Hot from the oil, the balls are crispy, chewy and fragrant with just the right tinge of sweetness. They also come in a savoury version which combines the yam with half an egg yolk plus pork floss.


Where: 249 Raohe Street, Songshan District. Tail-end of Raohe Night Market, close to Ciyou Temple

Open: 3.30pm until midnight daily

Info: Call +886-095-8126-223

Juicy chopped pork marinated with pepper is stuffed into pockets of flour, stuck onto the walls of deep bottomed pots heated to 300 deg C and toasted for 20 minutes. What you get is a “pepper biscuit”, crispy on the outside even as the meaty content stays moist, so juicy that gravy flows out as you bite into the pastry.

As a bonus, the biscuit, which costs NT$45, stays toasty up to an hour after leaving the oven. Rain or shine, the stall opens daily in the afternoon, and likewise, the queue builds up regardless, so be prepared to wait a bit.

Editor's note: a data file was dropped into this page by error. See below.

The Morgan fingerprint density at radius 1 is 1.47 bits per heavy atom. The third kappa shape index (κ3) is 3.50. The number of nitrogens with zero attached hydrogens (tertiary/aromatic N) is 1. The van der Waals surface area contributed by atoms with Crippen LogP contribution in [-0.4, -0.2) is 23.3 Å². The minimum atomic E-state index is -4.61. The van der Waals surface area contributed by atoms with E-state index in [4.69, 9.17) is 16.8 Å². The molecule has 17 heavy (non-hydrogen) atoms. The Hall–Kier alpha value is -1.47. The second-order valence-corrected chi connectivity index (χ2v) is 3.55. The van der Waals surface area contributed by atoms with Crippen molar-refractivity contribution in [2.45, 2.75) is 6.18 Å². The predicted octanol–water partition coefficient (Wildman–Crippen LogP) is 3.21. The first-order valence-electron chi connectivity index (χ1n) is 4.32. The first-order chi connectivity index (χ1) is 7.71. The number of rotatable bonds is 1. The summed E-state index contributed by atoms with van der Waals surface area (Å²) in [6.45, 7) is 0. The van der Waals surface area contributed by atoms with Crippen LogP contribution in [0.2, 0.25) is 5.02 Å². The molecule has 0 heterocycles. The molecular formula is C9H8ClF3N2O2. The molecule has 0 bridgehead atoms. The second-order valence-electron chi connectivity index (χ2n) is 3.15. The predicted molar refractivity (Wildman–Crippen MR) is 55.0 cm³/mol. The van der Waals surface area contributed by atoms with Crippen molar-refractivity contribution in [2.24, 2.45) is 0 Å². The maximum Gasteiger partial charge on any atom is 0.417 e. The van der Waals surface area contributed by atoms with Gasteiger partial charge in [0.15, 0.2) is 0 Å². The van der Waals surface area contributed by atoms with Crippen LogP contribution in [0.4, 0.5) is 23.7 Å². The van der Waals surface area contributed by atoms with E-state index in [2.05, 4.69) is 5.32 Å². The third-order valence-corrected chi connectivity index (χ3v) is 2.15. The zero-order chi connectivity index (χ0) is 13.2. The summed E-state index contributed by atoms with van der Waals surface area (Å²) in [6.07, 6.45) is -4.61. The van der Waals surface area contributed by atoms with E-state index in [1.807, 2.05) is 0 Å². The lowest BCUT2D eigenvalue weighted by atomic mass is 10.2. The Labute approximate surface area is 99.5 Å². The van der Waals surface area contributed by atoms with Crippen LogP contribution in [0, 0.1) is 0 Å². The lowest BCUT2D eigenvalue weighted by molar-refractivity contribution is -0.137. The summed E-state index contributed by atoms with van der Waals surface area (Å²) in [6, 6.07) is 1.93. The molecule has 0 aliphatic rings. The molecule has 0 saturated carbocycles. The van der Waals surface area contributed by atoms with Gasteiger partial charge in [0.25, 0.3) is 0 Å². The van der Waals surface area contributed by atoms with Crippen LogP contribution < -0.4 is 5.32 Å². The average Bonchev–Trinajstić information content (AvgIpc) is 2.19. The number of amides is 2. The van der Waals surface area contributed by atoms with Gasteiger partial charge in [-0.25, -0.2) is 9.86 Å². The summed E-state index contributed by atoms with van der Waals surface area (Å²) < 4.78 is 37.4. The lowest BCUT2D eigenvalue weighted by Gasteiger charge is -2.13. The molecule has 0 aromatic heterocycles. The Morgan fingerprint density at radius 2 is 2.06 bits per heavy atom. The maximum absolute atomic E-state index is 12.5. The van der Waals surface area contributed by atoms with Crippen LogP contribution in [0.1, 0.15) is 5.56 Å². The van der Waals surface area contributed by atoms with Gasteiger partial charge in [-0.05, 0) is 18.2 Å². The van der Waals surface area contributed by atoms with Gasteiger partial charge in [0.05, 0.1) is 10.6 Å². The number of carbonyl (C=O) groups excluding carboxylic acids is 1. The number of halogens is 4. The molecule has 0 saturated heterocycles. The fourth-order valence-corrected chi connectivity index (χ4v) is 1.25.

Where: No. 3, Lane 57, Tonghua Street (Behind Tonghua Night Market)

Open: 6.30pm to 1.30am. No fixed rest day, but never on weekends

Info: Call +886-091-8281-251 or +886-095-3234-682

Din Tai Fung becomes passe once you try Zheng Hao’s soup dumplings, or xiao long bao (NT$70 for eight). The dumpling skin is hand-rolled on the spot, stuffed with pork and steamed for five minutes.

Sounds generic, but the product is far from being run of the mill. Wrapped in the paper-thin dumpling skin is an entire mouthful of savoury soup and tender meat that will please even the most demanding xiao long bao connoisseur.

The stall is a nine-year-old offshoot of the original shop in Yilan county, where business is so good that customers take queue numbers. Here in Taipei, despite its near invisible location in a quiet lane, the stall draws a steady stream of customers who come just for their fix of its xiao long bao.


Where: Behind Shui Yuan market, along the lane which bisects Section 3 of Tingzhou Road. Three minutes’ walk from Gongguan MRT station

Open: 6.30 or 7pm until about 10pm, closed on Wednesdays

Info: Call +886-091-7943-277